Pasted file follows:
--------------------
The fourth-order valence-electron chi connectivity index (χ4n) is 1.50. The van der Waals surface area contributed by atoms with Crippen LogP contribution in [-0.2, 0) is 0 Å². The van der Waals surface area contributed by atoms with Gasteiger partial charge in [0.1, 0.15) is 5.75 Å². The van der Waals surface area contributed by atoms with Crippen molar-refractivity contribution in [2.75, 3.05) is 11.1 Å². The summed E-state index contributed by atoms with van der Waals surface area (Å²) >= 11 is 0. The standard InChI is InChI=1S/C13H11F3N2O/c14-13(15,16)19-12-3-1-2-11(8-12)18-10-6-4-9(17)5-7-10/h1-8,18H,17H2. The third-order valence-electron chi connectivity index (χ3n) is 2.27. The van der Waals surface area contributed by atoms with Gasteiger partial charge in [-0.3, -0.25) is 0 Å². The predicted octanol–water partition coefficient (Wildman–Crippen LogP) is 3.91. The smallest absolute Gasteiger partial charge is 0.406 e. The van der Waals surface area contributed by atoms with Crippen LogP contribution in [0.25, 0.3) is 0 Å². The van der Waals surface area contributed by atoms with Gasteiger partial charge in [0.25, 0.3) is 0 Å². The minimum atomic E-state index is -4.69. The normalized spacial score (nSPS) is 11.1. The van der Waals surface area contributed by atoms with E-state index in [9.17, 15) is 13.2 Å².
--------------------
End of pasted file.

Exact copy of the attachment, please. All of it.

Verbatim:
The fourth-order valence-electron chi connectivity index (χ4n) is 1.50. The van der Waals surface area contributed by atoms with Crippen LogP contribution in [-0.2, 0) is 0 Å². The van der Waals surface area contributed by atoms with Gasteiger partial charge in [0.1, 0.15) is 5.75 Å². The van der Waals surface area contributed by atoms with Crippen molar-refractivity contribution in [2.75, 3.05) is 11.1 Å². The summed E-state index contributed by atoms with van der Waals surface area (Å²) >= 11 is 0. The standard InChI is InChI=1S/C13H11F3N2O/c14-13(15,16)19-12-3-1-2-11(8-12)18-10-6-4-9(17)5-7-10/h1-8,18H,17H2. The third-order valence-electron chi connectivity index (χ3n) is 2.27. The van der Waals surface area contributed by atoms with Gasteiger partial charge in [-0.3, -0.25) is 0 Å². The predicted octanol–water partition coefficient (Wildman–Crippen LogP) is 3.91. The smallest absolute Gasteiger partial charge is 0.406 e. The van der Waals surface area contributed by atoms with Crippen LogP contribution in [0.25, 0.3) is 0 Å². The van der Waals surface area contributed by atoms with Gasteiger partial charge in [0.25, 0.3) is 0 Å². The minimum atomic E-state index is -4.69. The normalized spacial score (nSPS) is 11.1. The van der Waals surface area contributed by atoms with E-state index in [9.17, 15) is 13.2 Å².